Breitling’s version of a
smartwatch connected watch has long been an interesting proposition for me. The Exospace models (Wrist-Time Review here) have been released as a tool for pilots, and also for drivers, but the elusive sailor has been missing from this Exospace collection since 2016 – so it’s a natural progression in the direction of this utility watch and Breitling‘s commitment to “making great timepieces for use in the air, on the ground, and at sea.” Now, whether a sailor would actually wear (let alone use) an Exospace B55 or not is a question for later on, but there’s no doubt that the Breitling Expospace B55 Yachting model features an updated multi-colored dial and some cool tools for perhaps one of the most elite and expensive hobbies in the world – and it’s actually a little cheaper than previous versions of the watch.
I don’t particularly want to get into the generic Bluetooth-connected specs already presented in a number of articles we’ve published on the Exospace B55 in the past (see above), but do want to discuss where this watch fits in the marketplace and what’s actually changed for the Yachting model. Let me first start by saying, this isn’t really a smartwatch as many of the functions of the watch are only visible via a Bluetooth connection to your cell phone, and the coinciding app along with it. While yes, the watch can notify you via a buzzer or vibration if you receive a call, email, or text, along with other “smart” functions, you will still need to have your phone to view it – making this watch hardly an answer to the Tag Heuer Connected (as I’ve seen it unfairly compared). It’s hard to say if there is any actual direct competition to this watch (maybe the Tissot Sailing-Touch). The real draw to this watch is its combination of analog time-telling and digital features directly related to its function – yachting and regatta racing.
The functions of the COSC-certified Breitling Manufacture Caliber B55 SuperQuartz movement are fairly standard for a connected watch: set time, a number of chronograph functions, two time zones, countdowns, alarms, calendars, and some updated functions for yachting and regatta racing – including Split Time and an apparent countdown system that makes it easy to re-sync your times if a judge stops and resets a countdown multiple times. I can’t vouch for this being viable and useful as I have no experience in regatta racing, though it does sound like a very specific scenario. The watch stores split time that can be displayed quickly on the digital screens, or your phone, which is useful for timing and displaying laps. I feel though, that the real attraction is the ability to digitally record all time-related information – meaning you won’t need to have someone time this on a computer for you or write them all down.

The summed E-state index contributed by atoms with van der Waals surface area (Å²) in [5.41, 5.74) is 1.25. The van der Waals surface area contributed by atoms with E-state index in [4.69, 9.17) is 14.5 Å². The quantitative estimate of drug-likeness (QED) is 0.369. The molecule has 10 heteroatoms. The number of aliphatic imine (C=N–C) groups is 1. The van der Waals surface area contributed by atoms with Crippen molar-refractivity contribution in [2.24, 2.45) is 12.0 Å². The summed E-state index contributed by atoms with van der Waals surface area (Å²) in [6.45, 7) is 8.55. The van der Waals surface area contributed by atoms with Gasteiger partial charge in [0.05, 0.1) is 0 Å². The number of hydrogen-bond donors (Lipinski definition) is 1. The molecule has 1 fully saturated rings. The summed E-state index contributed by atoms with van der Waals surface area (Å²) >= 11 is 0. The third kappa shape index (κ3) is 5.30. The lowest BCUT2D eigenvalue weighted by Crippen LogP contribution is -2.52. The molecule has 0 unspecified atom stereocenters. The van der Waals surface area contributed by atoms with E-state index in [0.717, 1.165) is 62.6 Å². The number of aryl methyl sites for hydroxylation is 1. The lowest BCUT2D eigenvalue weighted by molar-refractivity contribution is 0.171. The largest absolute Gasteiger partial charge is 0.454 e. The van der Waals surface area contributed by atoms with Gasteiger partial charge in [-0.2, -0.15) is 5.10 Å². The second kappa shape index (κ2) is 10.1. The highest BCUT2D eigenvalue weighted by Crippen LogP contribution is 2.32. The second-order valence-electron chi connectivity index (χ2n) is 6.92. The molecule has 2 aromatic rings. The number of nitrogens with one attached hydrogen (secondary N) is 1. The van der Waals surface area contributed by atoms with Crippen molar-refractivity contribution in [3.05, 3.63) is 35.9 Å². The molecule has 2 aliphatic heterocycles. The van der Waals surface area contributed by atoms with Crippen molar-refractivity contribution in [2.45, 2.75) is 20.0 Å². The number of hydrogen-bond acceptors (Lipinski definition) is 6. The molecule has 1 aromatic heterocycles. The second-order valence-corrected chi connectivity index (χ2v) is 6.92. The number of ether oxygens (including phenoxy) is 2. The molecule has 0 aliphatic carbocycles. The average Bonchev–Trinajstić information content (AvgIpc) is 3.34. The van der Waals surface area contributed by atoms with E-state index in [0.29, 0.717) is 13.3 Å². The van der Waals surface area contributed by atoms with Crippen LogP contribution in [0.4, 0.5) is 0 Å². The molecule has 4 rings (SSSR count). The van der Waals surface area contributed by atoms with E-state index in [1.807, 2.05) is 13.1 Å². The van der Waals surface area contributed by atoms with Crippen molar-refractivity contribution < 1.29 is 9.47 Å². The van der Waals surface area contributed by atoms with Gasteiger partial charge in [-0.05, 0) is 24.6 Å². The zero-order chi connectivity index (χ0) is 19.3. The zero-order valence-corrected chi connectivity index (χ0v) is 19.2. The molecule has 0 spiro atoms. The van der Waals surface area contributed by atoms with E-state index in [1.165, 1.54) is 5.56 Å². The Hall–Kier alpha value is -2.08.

Moving on to the watch itself, this is quintessentially Breitling. With a titanium case measuring in at a generous 46mm x 15.25mm, this watch will either get caught on the sleeve of a boating jacket, or sit on top of it. The claim is that the unidirectional rotating bezel can be useful for wind direction, sailing angle, and optimal starting positions, which I suppose is technically accurate – though I feel it’s a stretch for marketing. The new dial seems legible enough with the updated colors to the minute’s track and the hands and indices differing in color from the dial, making it easier to read the time when the watch gets wet. The watch comes with a blue rubber strap with a case-matching folding clasp and “BREITLING” branding that spans the entire length. Water resistance is optimal at 100m (even though it’s not a screw-down crown), something you’d be surprised isn’t always the case with boating-themed watches.
Overall, this is… a release. There are some minor electronic changes over its predecessor, and some additional aesthetic options may give this some appeal to regatta racers who want a new toy. I’ve struggled with the practical nature of the Exospace B55 collection as I feel that in those quick-thinking, fast-paced situations, the last thing a sailor, pilot, or racecar driver wants to rely on is a watch – though I do see its usefulness in a situation where that’s all you have available to you. The fact that this has fairly low competition will definitely make it appealing to a buyer who is interested in something that few people have, even if the reason that they don’t have it is that there are other tools with less learning curve that are more suitable for the job than the Exospace B55. However, I suppose that could be argued about all watches. I think we will see this watch strapped to the wrist of a boating enthusiast who may use a lot of the basic functions, but will never bother to learn any of the advanced metrics and chronograph functions.
The watch is cool, don’t get me wrong, and I hope that Breitling continues to add useful technology to a watch that straddles the line between smartwatch and Swiss luxury – even if it’s not the most practical to the casual enthusiast. Price for the Breitling Exospace B55 Yachting comes in at $7,170 – interestingly enough, almost $2,000 cheaper than its previous iterations, though I feel it’s still fairly expensive. breitling.com